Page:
Last Thursday, when the motion to debate Nigeria’s membership of the African Continental Free Trade Area (AfCFTA) was moved by Senator Barau Jibrin, the enthusiasm that swept through the chamber was electric and encouraging. It suggested that Nigeria might have taken a decision that would move her closer to being prosperous as a nation.
The debate saw the senators drawing the attention of the Federal Government to the need to come up with a comprehensive roadmap on how to bequeath a productive economy, positioned for competition, to the nation.
President Muhammadu Buhari signed the AfCFTA in Niger Republic last Sunday. And the Senate President, Ahmad Lawan described the agreement as a catalyst that will spur the Senate to be more circumspect in dealing with the 2020 appropriation bill for optimal performance.
Speaking on the motion, Lawan said the agreement is the only way businesses in the country could be competitive and productive. According to him, to do anything otherwise will not support businesses.
Lawan said that in the past, Nigeria had the “luxury” of signing the WTO agreement and so many agreements without knowing what the implications were. “This time around, the President took time. Initially, he refused to sign because he needed to protect our economic environment. But after setting up a technical committee to look into the issues, having conferred with businessmen in the country, he was asked to sign the agreement. He has signed and we are going to ratify it,” he said.
Lawan advised that the grey areas that have been identified must be addressed for businesses to get a conducive environment for employment opportunities, wealth creation and so many other things that will benefit the people. “I believe that we can do this together with the executive arm of government,” he added.
The Senate unanimously urged the FG to improve the state of the nation’s infrastructure to pave the way for the smooth operation of the agreement
They identified areas such as electricity and good roads as needing government’s urgent look-in.
Senator Kola Balogun said Nigeria is already a dumping ground. “We have to pay serious attention to our power infrastructure, so that we can be a producing nation. If we remain a consumer nation, we can never move forward.”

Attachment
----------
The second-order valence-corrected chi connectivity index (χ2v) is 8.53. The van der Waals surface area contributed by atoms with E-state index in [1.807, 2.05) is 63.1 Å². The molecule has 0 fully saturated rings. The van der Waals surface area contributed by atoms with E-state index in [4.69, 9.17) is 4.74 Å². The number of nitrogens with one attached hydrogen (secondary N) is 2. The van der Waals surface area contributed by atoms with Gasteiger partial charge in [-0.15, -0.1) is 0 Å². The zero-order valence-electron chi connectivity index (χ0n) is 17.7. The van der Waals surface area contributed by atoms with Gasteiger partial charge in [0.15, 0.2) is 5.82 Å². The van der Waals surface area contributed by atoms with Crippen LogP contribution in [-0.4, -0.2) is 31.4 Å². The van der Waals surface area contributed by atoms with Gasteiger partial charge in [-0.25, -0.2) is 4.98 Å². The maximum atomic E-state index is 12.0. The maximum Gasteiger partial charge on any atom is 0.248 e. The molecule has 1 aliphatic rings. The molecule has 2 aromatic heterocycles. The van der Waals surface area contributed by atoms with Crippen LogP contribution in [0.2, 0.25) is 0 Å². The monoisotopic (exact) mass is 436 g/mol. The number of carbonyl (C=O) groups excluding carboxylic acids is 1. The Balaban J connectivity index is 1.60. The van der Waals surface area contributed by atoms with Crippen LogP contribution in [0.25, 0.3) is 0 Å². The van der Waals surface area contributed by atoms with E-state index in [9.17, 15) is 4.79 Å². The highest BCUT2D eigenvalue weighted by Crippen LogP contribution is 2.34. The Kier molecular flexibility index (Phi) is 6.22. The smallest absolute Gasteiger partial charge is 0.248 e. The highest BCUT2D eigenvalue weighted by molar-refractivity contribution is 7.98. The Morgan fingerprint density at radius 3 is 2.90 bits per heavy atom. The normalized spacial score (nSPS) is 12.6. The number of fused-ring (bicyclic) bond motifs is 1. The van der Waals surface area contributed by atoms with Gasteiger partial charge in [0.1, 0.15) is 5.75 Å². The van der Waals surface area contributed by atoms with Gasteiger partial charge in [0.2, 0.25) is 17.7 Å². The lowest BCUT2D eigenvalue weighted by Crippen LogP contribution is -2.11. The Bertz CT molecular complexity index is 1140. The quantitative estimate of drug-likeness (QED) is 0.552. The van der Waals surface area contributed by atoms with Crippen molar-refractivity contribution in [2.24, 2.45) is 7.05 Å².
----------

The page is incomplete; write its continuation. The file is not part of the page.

Senator Olubunmi Adetunbi observed that power infrastructure, roads, aviation and rail must be fixed for movement of goods and services to other countries.
Adetunbi said, “There is nothing called the economy of Nigeria outside the economy of the states. So, the economy of Nigeria is the aggregation of state economies in Nigeria.”
He stressed that if the basic things were not done, the agreement will just keep Nigeria on paper as a member of the AfCFTA but without any serious economic benefits for the country.
Senator Orji Uzor Kalu also reiterated the need to critically look into the issues of power generation, security and other factors. He urged government to take proactive steps that will reduce cost of production for manufacturers.
“Chinese market is already saturated and they are looking at Africa and Nigeria in particular to dump their goods,” Kalu noted.
For Senator Ibikunle Amosun, if Nigeria could take advantage of the AfCFTA agreement and manage it well, it can help make the country become a production giant in Africa and in the world.
Chairman Senate Ad-Hoc Committee on Media and Public Affairs, Senator Adedayo Adeyeye said the agreement aims to eliminate tariffs on goods coming into the country.
“Tariff is a taxation. When you remove the tariffs, it will be easier for other countries to come into the country with their goods. Nigeria has benefited more from free trade agreement than it has lost. If we wait for Nigeria to first address its infrastructural deficits before joining the free trade agreement, we will be wasting our time,” he said.
Adeyeye said that in the long run, Nigeria would be the greatest beneficiary of the agreement because of its huge population.
Senator Betty Apiafi, in her contribution, however, noted that what the President has signed was a treaty, saying that it had to be domesticated by the National Assembly working on it to become a legal document that will carry the force of law.
Senator Utazi Chukwuka Geofrey said the agreement would add to the ease of doing business policy of the country. But he urged the Senate to convoke an economic summit on the agreement so that all stakeholders will look at how to properly apply it to the nation’s advantage.
Senator Teslim Folarin indicated that, in principle, there is nothing wrong with the agreement but it is premature to celebrate when the full content of the agreement has not been seen.
“Do we have a productive economy before talking about competitiveness. We have to come up with a comprehensive roadmap on how to be a productive economy before positioning as a competitive economy,” Folarin said.
Barau, in his lead debate on the motion, added that Nigerians would benefit largely from the gains of the agreement. He observed that President Buhari’s signing of the agreement, brought an end to the heightened expectations of Nigerians on the desirability or otherwise of the country’s membership of the continental body.
He recalled that Nigeria had earlier declined to sign the agreement in Kigali because of the agitations and apprehensions by the private sector in Nigeria.
He commended President Buhari for his strong political and economic will to sign the agreement despite earlier misgivings, which have been put to rest by the Presidential Technical Committee on the matter.
Barau urged the Federal Government to enlighten the Nigerian business community to leverage the immense benefits of the Agreement.